The Wrong Bait Never Catches the Right Fish.
Here's a story about Johnny.
Johnny is trying to start his own personal training business. He needs to drum up some clients. He decides to send out an elevator pitch to men in his contacts list on social media as one of his tactics.
He groups the men into different demographics (not bad).
He's in his early 20's, single, married, married with kids, desk job, over 40, etc.
Then he writes a quick pitch inviting them to sign up for his online health and fitness education course. He creates...two versions and sends them out.
Rick sees the message."
Hey man! Last time we talked, you said you wanted to get healthy to keep up with your kids. But, you weren't financially able to invest in yourself. I think you'd love XYZ".
Mark receives the exact same message.
The Big Problem With the Blanket Pitch.
Rick is a little out of shape and works a desk job. He has a one-year-old, and he's tried a few things to get in better shape. But, he's rubbed the wrong way because they've never talked about personal training and he's a little affronted by the assumptions Johnny made.
Mark has been contacted by Johnny before. He's got two kids and is on a budget. But, he's active-duty military, a bodybuilder hobbyist and avid outdoors-men. When Johnny contacted Mark before, Mark let him know he was pretty well versed in different fitness strategies and nutrition. Plus, he was building up his home gym.
Mark's rubbed the wrong way because it's pretty clear no effort went into knowing him, his interests and needs as a potential client.
Oh, and since Johnny messaged all the men in his contacts, quite a few of them know each other. This includes Mark and Rick, who talk about Johnny's message with frustration.
Johnny could be a great personal trainer with the potential for a great business. But in one elevator pitch, he lost a lot of credibility and trust.
Stop Polluting the Waters with Bad Pitches.
So many things can go wrong when giving a pitch. It doesn't matter if you're pitching a potential client or a big-time investor, some things should just never happen during a pitch.
The top three blunders that'll make you stand out in the wrong way:
- Promising something you don't know for a fact you can deliver or the process of how you can deliver it.
- Not knowing every number that matters from every angle.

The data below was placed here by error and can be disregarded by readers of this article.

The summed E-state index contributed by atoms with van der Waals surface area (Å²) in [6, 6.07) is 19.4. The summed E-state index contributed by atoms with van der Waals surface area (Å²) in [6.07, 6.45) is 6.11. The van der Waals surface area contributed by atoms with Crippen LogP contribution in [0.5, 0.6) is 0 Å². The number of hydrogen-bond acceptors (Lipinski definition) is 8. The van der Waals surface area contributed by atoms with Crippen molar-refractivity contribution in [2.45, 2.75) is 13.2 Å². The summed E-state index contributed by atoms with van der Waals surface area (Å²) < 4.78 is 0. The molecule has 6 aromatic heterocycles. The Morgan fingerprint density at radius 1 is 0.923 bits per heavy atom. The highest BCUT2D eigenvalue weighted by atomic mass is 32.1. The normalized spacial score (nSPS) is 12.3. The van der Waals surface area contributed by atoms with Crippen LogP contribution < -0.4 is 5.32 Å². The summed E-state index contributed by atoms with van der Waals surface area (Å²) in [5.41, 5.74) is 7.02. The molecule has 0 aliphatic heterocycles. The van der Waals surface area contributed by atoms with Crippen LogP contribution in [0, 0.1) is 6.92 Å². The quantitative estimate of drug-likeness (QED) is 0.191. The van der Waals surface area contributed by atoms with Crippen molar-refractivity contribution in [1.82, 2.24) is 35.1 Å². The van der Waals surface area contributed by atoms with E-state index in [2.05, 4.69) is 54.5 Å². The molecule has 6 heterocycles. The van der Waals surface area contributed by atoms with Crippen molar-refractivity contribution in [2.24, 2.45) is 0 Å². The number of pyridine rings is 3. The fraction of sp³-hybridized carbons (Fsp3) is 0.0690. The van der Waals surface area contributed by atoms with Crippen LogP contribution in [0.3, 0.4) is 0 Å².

- Using the same approach for everyone (i.e., Johnny).
The Lure That Get's You Noticed the Right Way By the Big Sharks.
You could have the best proposal in the world, but a bad pitch will ruin your credibility every time. And it's a shark eat shark world (Quite literally as even shark embryos will attack each other!).
You can't afford to be bad at pitches.
We know the top three blunders are over-promising, not knowing your numbers or your audience. So those take major priority on what to do right.
And really, it'll boil down to knowing your stuff and who you're talking too.
The Bait Isn't for The Fishermen.
When you're pitching someone, they know you need them or something from them. If you just focus on how good their "yes" will be for you, they're going to feel used.
Instead, make the pitch all about how great your idea will be for them. You've got to throw some chum in the water. And to do that, you've to know what their chum would be.
Every Fishermen Has His Own Tricks.
In order to stand out, your pitch, while professional and geared towards your audience, should still ring true to your personality and brand.
This isn't because your personality should be entertaining full of quips. Instead, this is how you establish the kind of authenticity to which people can connect. And quite honestly, it's usually easy to tell when you're putting up a show.
When you present your pitch true to yourself, you'll demonstrate greater confidence and comfort in your communications.
Keep in mind that as you pitch whatever business idea, service, or solution, you're also pitching yourself. You should be your greatest asset. Don't forget to use it.
Bait the Hook.
Alongside keeping true to your brand identity, there're a couple of other things that can help you get noticed in the right way.
For once, have your pitch practiced, rehearsed, and perfected. You should know it so well you don't have to think about it during your delivery. This includes any sort of demonstration. You've to know it'll work every time.
Another is to have samples and examples at the ready—the more tactile, the better. A pitch is all about gaining trust, so if you can physically show what you're talking about, it'll help your case tremendously. When pitching a shark, seeing is believing.
Lastly, always remember pitching is storytelling. Tell a story that's relatable, and creates connection. As much as you need to have the numbers, you also need to have human empathy. This is how you build relationships, foster trust, and develop loyalty.
Keep On Casting
When you get a no, you always keep on casting. Adjust, reevaluate, and try again. There isn't a one no that ends everything, but there could be that one yes that takes you to the next level.